I am here, and I am not here. He is here, and he is not here. We appear and disappear in each other’s consciousness like mosquitoes.

Yesterday, he spent the whole day on the futon. The futon is taking on a fug of its own – an acrid amalgam of vitamin B, dry-roasted peanuts and stale beer. At one point, somewhere in the middle of the day, he roused himself and insisted he wanted to take Rosie swimming. His eyes kept closing while he argued his case. Naturally, he was arguing from a sitting position. Naturally, I said swimming probably wasn’t a good idea. He insisted he was fine, then tipped over onto his side and fell back to sleep.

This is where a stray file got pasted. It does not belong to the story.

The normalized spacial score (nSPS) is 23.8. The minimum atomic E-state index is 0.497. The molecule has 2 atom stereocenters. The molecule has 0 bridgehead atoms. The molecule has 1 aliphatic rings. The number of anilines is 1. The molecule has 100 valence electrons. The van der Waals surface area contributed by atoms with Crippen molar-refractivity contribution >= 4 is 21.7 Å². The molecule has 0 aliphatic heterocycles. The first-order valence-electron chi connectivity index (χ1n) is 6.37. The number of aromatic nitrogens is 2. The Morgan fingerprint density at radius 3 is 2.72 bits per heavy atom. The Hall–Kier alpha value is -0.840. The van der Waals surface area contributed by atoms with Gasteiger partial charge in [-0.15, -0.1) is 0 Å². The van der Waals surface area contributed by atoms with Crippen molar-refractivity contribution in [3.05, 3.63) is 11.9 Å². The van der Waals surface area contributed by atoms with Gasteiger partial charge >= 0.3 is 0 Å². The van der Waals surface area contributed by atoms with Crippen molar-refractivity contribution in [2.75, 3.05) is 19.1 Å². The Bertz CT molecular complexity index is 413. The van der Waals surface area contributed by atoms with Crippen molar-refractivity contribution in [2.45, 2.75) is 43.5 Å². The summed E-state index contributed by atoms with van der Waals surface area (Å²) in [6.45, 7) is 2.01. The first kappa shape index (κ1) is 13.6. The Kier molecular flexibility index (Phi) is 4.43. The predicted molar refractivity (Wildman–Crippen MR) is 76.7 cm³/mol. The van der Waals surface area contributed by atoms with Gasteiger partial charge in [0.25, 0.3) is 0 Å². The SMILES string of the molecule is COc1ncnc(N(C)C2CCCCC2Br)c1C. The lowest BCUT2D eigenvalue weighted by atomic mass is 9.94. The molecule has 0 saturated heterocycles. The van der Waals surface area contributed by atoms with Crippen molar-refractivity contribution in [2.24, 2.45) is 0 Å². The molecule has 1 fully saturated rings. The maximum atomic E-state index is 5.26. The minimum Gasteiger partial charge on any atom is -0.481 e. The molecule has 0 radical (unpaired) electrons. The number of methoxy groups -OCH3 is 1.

Some time later, I was sitting by the computer when he got up, knelt by the fireplace, and peed. When I asked him what he was doing, he said, ‘Don’t worry. I know you’re there. I’m just going to the toilet.’ I turned on the light and he woke up. He wasn’t drunk.

This is the scary bit. I can’t tell whether he is still drinking, or whether he is abusing his meds, or whether he is just crazy. His behaviour is so erratic, I am on the verge of sectioning him. He is seriously mentally ill.

Today, I relented and accompanied him and Rosie to the pool. He was a sorry sight, in an old t-shirt and three-quarter length trousers with a hole in each knee. We were at one of the more salubrious leisure centres and I was suddenly consumed with shame and embarrassment… and pity.

I watched the two of them thrashing about in the pool and was terrified he would lose his focus and let her go. It didn’t happen. They emerged exhausted and frozen, but in tact.